There was a fascinating bit of news today from linguistics.  In a study of the sounds underlying many of  the world's languages, a team of linguists think they've come up with a set of primal words.

These are the sounds that provide some of the most essential human communications, conveying concepts that are somehow fundamental to the human condition.  Digging into these sounds, researchers suggest they may have found the ancient echoes of a language that lies at the foundation of nearly half of all human communication.

Many are sounds conveying concepts we must have used regularly back in those prehistoric days, like "worm" and "give."

"Eegah hungry!  Give worm!  Worm rich in protein and antioxidants!"

But as someone who plays around with words regularly, whose vocation revolves around the Word spoken and proclaimed, seeing this echo of a deeply ancient language was kind of neat.

Neatest of all were two of the most ancient words in any human tongue: "I" and "Thou."

Martin Buber would have been pleased to hear that.  Nice to know even our ancestors could have existentially and spiritually valid relationships with those around them.

The Powerless

Between twitter and Facebook and my blog-feed, I get a tremendous amount of Jesus data poured at me on a daily basis.  One of the most striking characteristics of that wash of information is just how much of it is dedicated to disagreement.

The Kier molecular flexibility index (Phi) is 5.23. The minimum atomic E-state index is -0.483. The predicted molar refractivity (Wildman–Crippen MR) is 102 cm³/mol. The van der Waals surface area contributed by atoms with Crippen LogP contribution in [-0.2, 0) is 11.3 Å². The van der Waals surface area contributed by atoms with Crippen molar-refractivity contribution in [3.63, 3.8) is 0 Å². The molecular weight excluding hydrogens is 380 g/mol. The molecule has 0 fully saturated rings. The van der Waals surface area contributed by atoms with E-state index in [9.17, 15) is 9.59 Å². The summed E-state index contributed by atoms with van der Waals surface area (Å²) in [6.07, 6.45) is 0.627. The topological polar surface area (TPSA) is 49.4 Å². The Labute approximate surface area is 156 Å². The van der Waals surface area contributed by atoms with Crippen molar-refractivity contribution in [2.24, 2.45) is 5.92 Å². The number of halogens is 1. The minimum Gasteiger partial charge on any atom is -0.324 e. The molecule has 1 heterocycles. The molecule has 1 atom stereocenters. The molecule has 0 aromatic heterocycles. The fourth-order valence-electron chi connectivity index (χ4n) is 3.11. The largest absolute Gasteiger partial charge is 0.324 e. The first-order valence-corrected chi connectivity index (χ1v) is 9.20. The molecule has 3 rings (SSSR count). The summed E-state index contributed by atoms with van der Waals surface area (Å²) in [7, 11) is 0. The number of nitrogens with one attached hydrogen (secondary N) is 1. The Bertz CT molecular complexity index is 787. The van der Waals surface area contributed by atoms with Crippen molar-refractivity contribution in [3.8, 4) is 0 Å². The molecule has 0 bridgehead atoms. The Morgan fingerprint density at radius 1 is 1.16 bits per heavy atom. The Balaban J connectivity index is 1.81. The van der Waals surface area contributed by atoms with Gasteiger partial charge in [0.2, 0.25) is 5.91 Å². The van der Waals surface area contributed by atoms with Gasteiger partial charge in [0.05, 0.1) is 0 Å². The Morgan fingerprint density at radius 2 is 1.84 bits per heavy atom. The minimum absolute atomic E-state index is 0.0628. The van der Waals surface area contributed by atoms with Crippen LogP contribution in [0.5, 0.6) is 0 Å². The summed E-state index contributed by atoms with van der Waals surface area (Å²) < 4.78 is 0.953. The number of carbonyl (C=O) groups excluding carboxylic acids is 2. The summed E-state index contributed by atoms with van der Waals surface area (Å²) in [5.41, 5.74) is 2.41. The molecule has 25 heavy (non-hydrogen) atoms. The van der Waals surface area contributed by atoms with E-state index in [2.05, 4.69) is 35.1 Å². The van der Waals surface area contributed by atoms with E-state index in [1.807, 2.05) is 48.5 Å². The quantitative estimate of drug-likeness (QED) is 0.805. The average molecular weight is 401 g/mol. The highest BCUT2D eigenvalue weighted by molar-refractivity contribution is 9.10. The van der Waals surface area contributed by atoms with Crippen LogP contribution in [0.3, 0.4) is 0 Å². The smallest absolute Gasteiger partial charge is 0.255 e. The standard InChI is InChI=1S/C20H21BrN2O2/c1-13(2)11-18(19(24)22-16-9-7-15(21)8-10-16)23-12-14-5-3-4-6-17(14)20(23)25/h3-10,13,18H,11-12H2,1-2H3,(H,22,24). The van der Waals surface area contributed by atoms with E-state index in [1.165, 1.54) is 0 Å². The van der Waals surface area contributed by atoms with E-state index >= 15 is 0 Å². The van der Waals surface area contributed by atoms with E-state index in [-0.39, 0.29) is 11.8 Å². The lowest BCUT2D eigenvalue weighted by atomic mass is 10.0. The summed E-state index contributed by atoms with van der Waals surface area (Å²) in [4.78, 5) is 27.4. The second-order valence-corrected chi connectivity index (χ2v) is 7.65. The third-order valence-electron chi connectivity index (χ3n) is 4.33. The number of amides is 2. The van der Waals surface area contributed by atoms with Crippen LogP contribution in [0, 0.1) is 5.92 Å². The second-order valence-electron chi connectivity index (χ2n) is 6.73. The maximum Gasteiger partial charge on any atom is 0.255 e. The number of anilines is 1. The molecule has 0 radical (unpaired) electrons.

A blogger will say something, and a dozen others will chime in their opposition to that thing.  A pastor-provocateur will make a public pronouncement, and it will be the genesis of a thousand snarky tweets.

I have done this myself, frankly.  As we stand in relationship to one another, we naturally respond to one another's perspectives.  It's so very tempting.

But those responses are so very often ferociously polar, assuming the very worst about a soul.  I wonder why we respond in the way that we do.  Oh, sure, we're speaking the truth to power.   But how much power...real power...does any one other voice have?